This was in violation of the Americans with Disabilities Act (ADA), and the EECO sued United Insurance in August 2011 for discriminating against someone with a disability. “The ADA requires employers to make an individualized assessment of whether an individual can do the job rather than relying on fears or stereotypes,” said Lynette A. Barnes, regional attorney for the EEOC’s Charlotte District, which includes the Raleigh Area Office, where the original charge of discrimination was filed. “We are pleased that, in resolving this case, United Insurance is taking action to ensure that it fulfills its obligations under the ADA.”
In addition to paying Mr. Burns $37,500, United Insurance must perform training that covers the legal requirement to conduct an individualized assessment of disability; the appropriate methods of determining whether the employee poses a direct threat; and the obligation to consider an employee’s or applicant’s request for reasonable accommodation.
Mr. Burns had already found employment elsewhere, so getting rehired wasn’t part of the settlement, Ms. Barnes told AT Forum. So while that $37,500 doesn’t sound adequate for not getting a job in these hard times, at least there is one employer that will no longer be violating federal law by discriminating against OTP patients.
For the press release announcing the resolution, go to
http://www.eeoc.gov/eeoc/newsroom/release/1-23-12.cfm. Accessed February 20, 2012.
http://atforum.com/news/2011/11/eeoc-sues-employer-for-discriminating-against-methadone-patient/. Accessed February 20, 2012.
For the Consent Decree, go to
Accessed February 20, 2012.
Vermont is embarking on an ambitious initiative to expand medication-assisted treatment (MAT) in response to the state’s prescription opioid addiction epidemic. The expansion represents the first phase of a larger plan for Vermont to develop an integrated treatment continuum for other substance abuse and co-occurring mental health disorders through a managed care approach.
MAT caseloads are expected to increase by approximately 55 percent during the next two fiscal years. And the vast majority of the expansion will be coming from health homes funding under the Federal Affordable Care Act.
Initially there will be five specialty treatment center “Hubs” for opioid addiction. The Hubs will provide comprehensive assessment and treatment protocols; coordinated referral to ongoing care; methadone treatment and support services; initiation of buprenorphine treatment, and care during the initial stabilization period; coordinated care for clinically complex cases; and specialty consultation and support.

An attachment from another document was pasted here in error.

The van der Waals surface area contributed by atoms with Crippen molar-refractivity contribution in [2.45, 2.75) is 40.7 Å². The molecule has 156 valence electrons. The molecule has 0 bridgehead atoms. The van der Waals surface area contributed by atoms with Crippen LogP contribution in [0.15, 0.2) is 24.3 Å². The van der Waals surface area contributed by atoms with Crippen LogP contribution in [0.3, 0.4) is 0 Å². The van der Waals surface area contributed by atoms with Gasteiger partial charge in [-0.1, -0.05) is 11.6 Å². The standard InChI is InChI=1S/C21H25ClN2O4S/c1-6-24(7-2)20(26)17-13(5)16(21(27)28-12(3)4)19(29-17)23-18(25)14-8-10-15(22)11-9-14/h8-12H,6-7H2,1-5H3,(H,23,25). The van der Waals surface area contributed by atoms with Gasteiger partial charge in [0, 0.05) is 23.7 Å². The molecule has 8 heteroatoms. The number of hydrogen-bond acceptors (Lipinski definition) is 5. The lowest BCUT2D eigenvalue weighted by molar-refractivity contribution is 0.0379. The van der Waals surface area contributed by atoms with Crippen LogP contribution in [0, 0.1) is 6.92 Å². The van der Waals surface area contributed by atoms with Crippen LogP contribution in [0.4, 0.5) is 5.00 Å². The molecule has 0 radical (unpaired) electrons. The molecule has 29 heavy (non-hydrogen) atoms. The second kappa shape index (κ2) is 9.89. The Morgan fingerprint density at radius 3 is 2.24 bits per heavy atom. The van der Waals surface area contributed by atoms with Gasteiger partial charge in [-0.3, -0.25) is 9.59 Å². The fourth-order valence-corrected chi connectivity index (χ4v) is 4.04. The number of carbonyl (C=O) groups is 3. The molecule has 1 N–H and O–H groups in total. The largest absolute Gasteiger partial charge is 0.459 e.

The ongoing-care system, the “Spokes,” will consist of a prescribing physician and other professionals who will monitor the patient’s adherence to treatment; coordinate access to recovery support; and provide counseling, contingency management, and case management services. Spokes will also include providers of outpatient substance abuse treatment, primary care providers, independent psychiatrists, Federally Qualified Health Centers, and other facilities and providers, such as correctional facilities and medical homes.
Shifting the Scale toward Methadone
There are currently 2,800 buprenorphine patients and 614 methadone patients receiving MAT in Vermont, and more patients are being treated with buprenorphine than was expected, said Barbara Cimaglio, deputy director for the department of alcohol and drug abuse programs with the Vermont Department of Health. “If we had better access to methadone treatment, we would see a drop in the number of people seeking buprenorphine treatment,” she told AT Forum. “We want to make sure that both medications are readily available.”
According to Bob Bick, director of mental health and substance abuse services for the Howard Center, which runs the Chittenden Center opioid treatment program (OTP) in Burlington, there are currently 100 to 150 patients on their waiting list. The Chittenden Center has 365 patients working toward a cap of 410. It’s difficult to determine how many there will be after the expansion, because some people put their names on more than one waiting list, but Mr. Bick expects to end up with 700 to 800 patients. “We’ll have to hire new people,” he told AT Forum. “We’re already stretched to the limit.” The Howard Center also has a buprenorphine clinic, with 150 patients.